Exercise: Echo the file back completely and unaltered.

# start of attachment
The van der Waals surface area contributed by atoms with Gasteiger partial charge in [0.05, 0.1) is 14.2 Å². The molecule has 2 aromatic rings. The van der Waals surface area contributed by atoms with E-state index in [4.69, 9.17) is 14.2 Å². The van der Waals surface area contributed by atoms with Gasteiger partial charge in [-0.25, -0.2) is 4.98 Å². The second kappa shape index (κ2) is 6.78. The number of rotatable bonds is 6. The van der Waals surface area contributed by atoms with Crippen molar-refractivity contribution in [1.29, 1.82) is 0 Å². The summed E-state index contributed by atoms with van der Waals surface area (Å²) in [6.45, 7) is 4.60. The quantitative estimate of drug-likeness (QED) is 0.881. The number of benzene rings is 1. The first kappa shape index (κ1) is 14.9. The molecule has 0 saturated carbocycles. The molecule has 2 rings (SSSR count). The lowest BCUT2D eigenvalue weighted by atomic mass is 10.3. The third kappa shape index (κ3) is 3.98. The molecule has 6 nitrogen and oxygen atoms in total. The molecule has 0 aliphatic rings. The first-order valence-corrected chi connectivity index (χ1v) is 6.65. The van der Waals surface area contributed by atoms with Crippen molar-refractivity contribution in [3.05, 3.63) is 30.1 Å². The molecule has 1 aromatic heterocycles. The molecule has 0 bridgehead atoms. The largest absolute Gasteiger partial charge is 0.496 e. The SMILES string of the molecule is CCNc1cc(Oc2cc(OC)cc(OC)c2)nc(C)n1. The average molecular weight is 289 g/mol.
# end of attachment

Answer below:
The van der Waals surface area contributed by atoms with Gasteiger partial charge in [0.05, 0.1) is 14.2 Å². The molecule has 2 aromatic rings. The van der Waals surface area contributed by atoms with E-state index in [4.69, 9.17) is 14.2 Å². The van der Waals surface area contributed by atoms with Gasteiger partial charge in [-0.25, -0.2) is 4.98 Å². The second kappa shape index (κ2) is 6.78. The number of rotatable bonds is 6. The van der Waals surface area contributed by atoms with Crippen molar-refractivity contribution in [1.29, 1.82) is 0 Å². The summed E-state index contributed by atoms with van der Waals surface area (Å²) in [6.45, 7) is 4.60. The quantitative estimate of drug-likeness (QED) is 0.881. The number of benzene rings is 1. The first kappa shape index (κ1) is 14.9. The molecule has 0 saturated carbocycles. The molecule has 2 rings (SSSR count). The lowest BCUT2D eigenvalue weighted by atomic mass is 10.3. The third kappa shape index (κ3) is 3.98. The molecule has 6 nitrogen and oxygen atoms in total. The molecule has 0 aliphatic rings. The first-order valence-corrected chi connectivity index (χ1v) is 6.65. The van der Waals surface area contributed by atoms with Crippen molar-refractivity contribution in [3.05, 3.63) is 30.1 Å². The molecule has 1 aromatic heterocycles. The molecule has 0 bridgehead atoms. The largest absolute Gasteiger partial charge is 0.496 e. The SMILES string of the molecule is CCNc1cc(Oc2cc(OC)cc(OC)c2)nc(C)n1. The average molecular weight is 289 g/mol.